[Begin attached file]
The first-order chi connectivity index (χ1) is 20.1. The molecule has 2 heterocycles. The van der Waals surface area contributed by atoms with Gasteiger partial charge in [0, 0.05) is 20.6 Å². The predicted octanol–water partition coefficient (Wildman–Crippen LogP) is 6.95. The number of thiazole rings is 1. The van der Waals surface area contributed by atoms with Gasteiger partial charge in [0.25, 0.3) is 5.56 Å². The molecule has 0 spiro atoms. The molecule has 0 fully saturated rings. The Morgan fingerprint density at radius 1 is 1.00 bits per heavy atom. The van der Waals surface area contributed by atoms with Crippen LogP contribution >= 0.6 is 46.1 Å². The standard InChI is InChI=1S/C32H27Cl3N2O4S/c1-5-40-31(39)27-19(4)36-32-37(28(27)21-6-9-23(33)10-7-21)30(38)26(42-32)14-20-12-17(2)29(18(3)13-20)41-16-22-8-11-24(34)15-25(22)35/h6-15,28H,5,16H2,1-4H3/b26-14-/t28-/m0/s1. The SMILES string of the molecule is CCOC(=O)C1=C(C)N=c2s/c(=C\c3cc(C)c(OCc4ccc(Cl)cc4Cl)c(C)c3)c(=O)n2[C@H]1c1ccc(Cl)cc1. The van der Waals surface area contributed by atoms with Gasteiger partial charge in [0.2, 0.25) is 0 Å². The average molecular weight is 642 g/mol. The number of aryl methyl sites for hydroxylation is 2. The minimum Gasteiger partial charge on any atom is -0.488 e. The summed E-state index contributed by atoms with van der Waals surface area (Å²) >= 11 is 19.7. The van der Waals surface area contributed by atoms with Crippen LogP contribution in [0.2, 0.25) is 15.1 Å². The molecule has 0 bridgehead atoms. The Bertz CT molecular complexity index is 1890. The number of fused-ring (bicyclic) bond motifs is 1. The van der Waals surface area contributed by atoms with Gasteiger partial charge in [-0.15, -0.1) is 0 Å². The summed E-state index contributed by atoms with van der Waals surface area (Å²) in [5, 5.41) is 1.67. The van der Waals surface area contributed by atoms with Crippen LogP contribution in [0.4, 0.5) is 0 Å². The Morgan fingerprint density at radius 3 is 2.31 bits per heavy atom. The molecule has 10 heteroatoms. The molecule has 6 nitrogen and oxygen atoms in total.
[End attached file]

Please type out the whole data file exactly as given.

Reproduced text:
The first-order chi connectivity index (χ1) is 20.1. The molecule has 2 heterocycles. The van der Waals surface area contributed by atoms with Gasteiger partial charge in [0, 0.05) is 20.6 Å². The predicted octanol–water partition coefficient (Wildman–Crippen LogP) is 6.95. The number of thiazole rings is 1. The van der Waals surface area contributed by atoms with Gasteiger partial charge in [0.25, 0.3) is 5.56 Å². The molecule has 0 spiro atoms. The molecule has 0 fully saturated rings. The Morgan fingerprint density at radius 1 is 1.00 bits per heavy atom. The van der Waals surface area contributed by atoms with Crippen LogP contribution >= 0.6 is 46.1 Å². The standard InChI is InChI=1S/C32H27Cl3N2O4S/c1-5-40-31(39)27-19(4)36-32-37(28(27)21-6-9-23(33)10-7-21)30(38)26(42-32)14-20-12-17(2)29(18(3)13-20)41-16-22-8-11-24(34)15-25(22)35/h6-15,28H,5,16H2,1-4H3/b26-14-/t28-/m0/s1. The SMILES string of the molecule is CCOC(=O)C1=C(C)N=c2s/c(=C\c3cc(C)c(OCc4ccc(Cl)cc4Cl)c(C)c3)c(=O)n2[C@H]1c1ccc(Cl)cc1. The van der Waals surface area contributed by atoms with Gasteiger partial charge in [0.2, 0.25) is 0 Å². The average molecular weight is 642 g/mol. The number of aryl methyl sites for hydroxylation is 2. The minimum Gasteiger partial charge on any atom is -0.488 e. The summed E-state index contributed by atoms with van der Waals surface area (Å²) >= 11 is 19.7. The van der Waals surface area contributed by atoms with Crippen LogP contribution in [0.2, 0.25) is 15.1 Å². The molecule has 0 bridgehead atoms. The Bertz CT molecular complexity index is 1890. The number of fused-ring (bicyclic) bond motifs is 1. The van der Waals surface area contributed by atoms with Gasteiger partial charge in [-0.15, -0.1) is 0 Å². The summed E-state index contributed by atoms with van der Waals surface area (Å²) in [5, 5.41) is 1.67. The van der Waals surface area contributed by atoms with Crippen LogP contribution in [0.4, 0.5) is 0 Å². The Morgan fingerprint density at radius 3 is 2.31 bits per heavy atom. The molecule has 10 heteroatoms. The molecule has 6 nitrogen and oxygen atoms in total.